Back in February, Joe Biden pledged to nominate a black woman to the Supreme Court, which would be a first. “It’s long past time,” he said, and it’s hard to argue with that. But he hasn’t said much more about the Supreme Court. He’s offered comments on some of the court’s recent decisions, but he hasn’t tried to persuade or motivate voters based on the future of the court.

It’s an unfortunate omission. But it’s one Biden is not likely to correct before November.

We’ve gotten used to the idea of Republican presidential candidates promising to move the courts in a conservative direction so they can carry out a highly ideological agenda, while Democrats will wait until you ask them, and then say, “Oh right, the courts, sure, very important. Now, about health care …”

Despite his pledge to appoint a black woman — which is about representation, not the substance of what the Supreme Court decides or what its general orientation should be — it isn’t something Biden has campaigned on. And it’s one area in which he refused to be pulled toward more fundamental reform, even as many other Democrats were.

The idea of expanding the Supreme Court by adding seats — something that has been done in the past and is a matter of simple legislation — gained currency after Senate Majority Leader Mitch McConnell’s (R-Ky.) theft of a court seat allowed President Trump to fill two vacancies, producing the 5-4 conservative majority we have now. A number of progressive groups now support expanding the court, and during the primaries they convinced multiple candidates to say they were at least open to considering it.

Biden, however, was not among them. But it’s more than just his resistance to expanding the court. He doesn’t seem particularly interested in making the court a campaign issue.

That’s despite the fact that the Supreme Court not only touches on virtually every policy area, it is the bulwark of Republican minority rule — gutting the Voting Rights Act, rubber-stamping every GOP voter suppression effort and ensuring that Republicans can retain power despite their inability to win the support of a majority of the public.

But Biden is not telling anyone that the reason they should vote for him is to move the courts in a liberal direction. That’s despite the fact that it could be an issue that helps keep wavering Democrats in his corner and encourages them to turn out to vote.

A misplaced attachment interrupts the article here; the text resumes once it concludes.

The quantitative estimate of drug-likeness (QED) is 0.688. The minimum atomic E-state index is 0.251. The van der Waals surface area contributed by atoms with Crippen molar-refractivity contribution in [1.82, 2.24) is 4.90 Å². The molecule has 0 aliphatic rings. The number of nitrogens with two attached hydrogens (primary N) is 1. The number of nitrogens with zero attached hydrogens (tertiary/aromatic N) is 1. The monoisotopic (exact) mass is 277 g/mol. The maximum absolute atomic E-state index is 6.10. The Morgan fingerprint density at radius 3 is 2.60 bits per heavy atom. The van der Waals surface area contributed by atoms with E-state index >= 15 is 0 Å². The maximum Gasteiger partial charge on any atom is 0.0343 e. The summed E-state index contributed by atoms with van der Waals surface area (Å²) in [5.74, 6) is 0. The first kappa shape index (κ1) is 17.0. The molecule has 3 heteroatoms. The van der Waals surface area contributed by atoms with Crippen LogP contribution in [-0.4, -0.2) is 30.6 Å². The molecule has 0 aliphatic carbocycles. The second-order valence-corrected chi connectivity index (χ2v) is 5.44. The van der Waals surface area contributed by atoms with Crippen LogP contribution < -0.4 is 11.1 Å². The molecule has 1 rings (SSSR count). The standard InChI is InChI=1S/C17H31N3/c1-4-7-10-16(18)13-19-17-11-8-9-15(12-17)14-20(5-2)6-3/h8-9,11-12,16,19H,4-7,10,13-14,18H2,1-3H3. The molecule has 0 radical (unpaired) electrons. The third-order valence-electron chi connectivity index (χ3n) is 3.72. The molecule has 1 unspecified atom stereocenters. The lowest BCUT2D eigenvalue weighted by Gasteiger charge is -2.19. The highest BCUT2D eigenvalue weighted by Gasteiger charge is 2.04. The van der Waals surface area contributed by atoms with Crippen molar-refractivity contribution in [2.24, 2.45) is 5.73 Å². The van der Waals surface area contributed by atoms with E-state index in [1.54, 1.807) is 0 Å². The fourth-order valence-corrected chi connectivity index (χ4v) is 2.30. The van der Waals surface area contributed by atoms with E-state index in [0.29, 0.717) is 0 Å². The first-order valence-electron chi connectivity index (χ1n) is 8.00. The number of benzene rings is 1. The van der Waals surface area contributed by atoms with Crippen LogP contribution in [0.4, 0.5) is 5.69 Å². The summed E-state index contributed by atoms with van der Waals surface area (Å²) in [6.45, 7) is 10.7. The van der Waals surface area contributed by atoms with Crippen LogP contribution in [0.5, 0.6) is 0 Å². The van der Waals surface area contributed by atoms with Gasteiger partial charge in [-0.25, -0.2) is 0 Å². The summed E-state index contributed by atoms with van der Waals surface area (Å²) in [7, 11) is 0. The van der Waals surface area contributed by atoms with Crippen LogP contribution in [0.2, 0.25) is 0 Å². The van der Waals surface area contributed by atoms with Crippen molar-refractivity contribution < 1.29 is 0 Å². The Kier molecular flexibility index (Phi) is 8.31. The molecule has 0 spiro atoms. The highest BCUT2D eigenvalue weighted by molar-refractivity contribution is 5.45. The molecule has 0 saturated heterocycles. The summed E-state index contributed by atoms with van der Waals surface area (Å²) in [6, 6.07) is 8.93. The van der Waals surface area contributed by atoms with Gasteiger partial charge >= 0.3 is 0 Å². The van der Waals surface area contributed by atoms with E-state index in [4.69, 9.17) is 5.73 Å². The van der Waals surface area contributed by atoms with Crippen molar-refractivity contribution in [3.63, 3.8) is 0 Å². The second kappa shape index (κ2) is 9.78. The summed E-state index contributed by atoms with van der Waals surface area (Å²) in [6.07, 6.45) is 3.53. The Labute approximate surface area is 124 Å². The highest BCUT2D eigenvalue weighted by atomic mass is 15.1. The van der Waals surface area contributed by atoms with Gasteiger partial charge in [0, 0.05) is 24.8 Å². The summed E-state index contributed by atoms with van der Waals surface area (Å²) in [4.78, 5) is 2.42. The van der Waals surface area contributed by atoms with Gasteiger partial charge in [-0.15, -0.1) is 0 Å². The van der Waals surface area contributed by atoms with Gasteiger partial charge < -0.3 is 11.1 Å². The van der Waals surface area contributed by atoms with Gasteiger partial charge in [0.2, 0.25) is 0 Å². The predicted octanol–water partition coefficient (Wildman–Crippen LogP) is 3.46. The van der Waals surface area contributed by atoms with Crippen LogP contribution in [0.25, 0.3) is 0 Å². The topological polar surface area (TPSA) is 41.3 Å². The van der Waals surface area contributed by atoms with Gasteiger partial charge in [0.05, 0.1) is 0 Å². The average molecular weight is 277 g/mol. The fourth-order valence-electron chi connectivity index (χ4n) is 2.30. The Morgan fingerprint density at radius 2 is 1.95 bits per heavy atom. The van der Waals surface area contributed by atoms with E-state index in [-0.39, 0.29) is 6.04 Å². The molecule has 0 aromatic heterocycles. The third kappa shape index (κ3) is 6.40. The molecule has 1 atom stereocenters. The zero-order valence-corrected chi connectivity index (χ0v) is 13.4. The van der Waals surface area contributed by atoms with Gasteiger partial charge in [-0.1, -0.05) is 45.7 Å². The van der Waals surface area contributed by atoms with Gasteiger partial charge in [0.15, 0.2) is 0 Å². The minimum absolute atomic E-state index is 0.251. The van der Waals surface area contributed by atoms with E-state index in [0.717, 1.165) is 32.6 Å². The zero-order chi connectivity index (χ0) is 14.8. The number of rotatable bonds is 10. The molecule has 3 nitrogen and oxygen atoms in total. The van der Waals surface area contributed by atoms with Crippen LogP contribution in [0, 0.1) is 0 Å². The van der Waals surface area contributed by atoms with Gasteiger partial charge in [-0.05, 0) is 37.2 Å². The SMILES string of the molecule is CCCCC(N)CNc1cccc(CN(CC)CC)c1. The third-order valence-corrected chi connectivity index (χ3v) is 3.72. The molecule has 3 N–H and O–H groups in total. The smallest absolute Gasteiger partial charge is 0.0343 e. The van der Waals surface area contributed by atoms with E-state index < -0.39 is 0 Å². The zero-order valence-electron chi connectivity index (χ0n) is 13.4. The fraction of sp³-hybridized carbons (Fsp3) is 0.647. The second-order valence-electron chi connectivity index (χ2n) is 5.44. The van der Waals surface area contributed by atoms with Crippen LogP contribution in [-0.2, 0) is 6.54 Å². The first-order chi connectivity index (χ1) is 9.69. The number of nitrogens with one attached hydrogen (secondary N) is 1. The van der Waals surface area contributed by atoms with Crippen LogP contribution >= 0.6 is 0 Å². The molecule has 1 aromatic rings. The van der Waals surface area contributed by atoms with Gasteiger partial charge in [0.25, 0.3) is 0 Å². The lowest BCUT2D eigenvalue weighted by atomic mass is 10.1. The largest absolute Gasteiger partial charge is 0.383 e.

And the threat is enormous. Nobody should be fooled by a couple of cases in which Chief Justice John G. Roberts Jr. sided with liberals — he’s a savvy political operator who knows when his own party has put itself in a dangerous position and needs to be held back. The truth is that the court has moved steadily to the right in recent years and will continue to do so as long as it remains in the control of conservatives.

And with Ruth Bader Ginsburg and Stephen G. Breyer both in their 80s, should Trump win a second term we could easily see a 7-2 conservative majority in which the median vote is not Roberts but Neil M. Gorsuch or Brett M. Kavanaugh.

Conservatives certainly know that, but at the moment they’re feeling as though they haven’t gotten quite what they were promised from this court. Despite the five conservative justices, Roe v. Wade has not been overturned, gay rights have not been reversed, Obamacare has not been struck down and modernity itself has not been rolled back.

One response would be to throw their hands up in despair and conclude that the courts won’t create the kind of America they want. Another response is to say that the few cases in which the court failed to deliver them the victories they sought make it more important than ever that they get more judges on the lower courts and more seats on the Supreme Court.

Which is what Trump tells them, over and over; every time he’s asked about what he accomplished so far or what he wants to do in the future, “judges” is one of the first things he mentions. But Biden doesn’t.

It’s possible that Biden just doesn’t think Democratic voters care enough about the courts, so it won’t be an issue that motivates them. More likely, he has concluded that the fundamental theme of his campaign should be quiet reassurance. He wants voters to conclude that he’ll bring competence and normalcy to the White House, in contrast to Trump’s nightmare of chaos and division.

So he may have decided that campaigning on the Supreme Court would serve only to remind people that it will be the locus of angry and unpleasant battles over confirmations and cases. Biden may have adopted a progressive agenda, but he still wants to present it in moderate packaging. So don’t expect him to make an issue of the courts, even as Trump continues to do just that.

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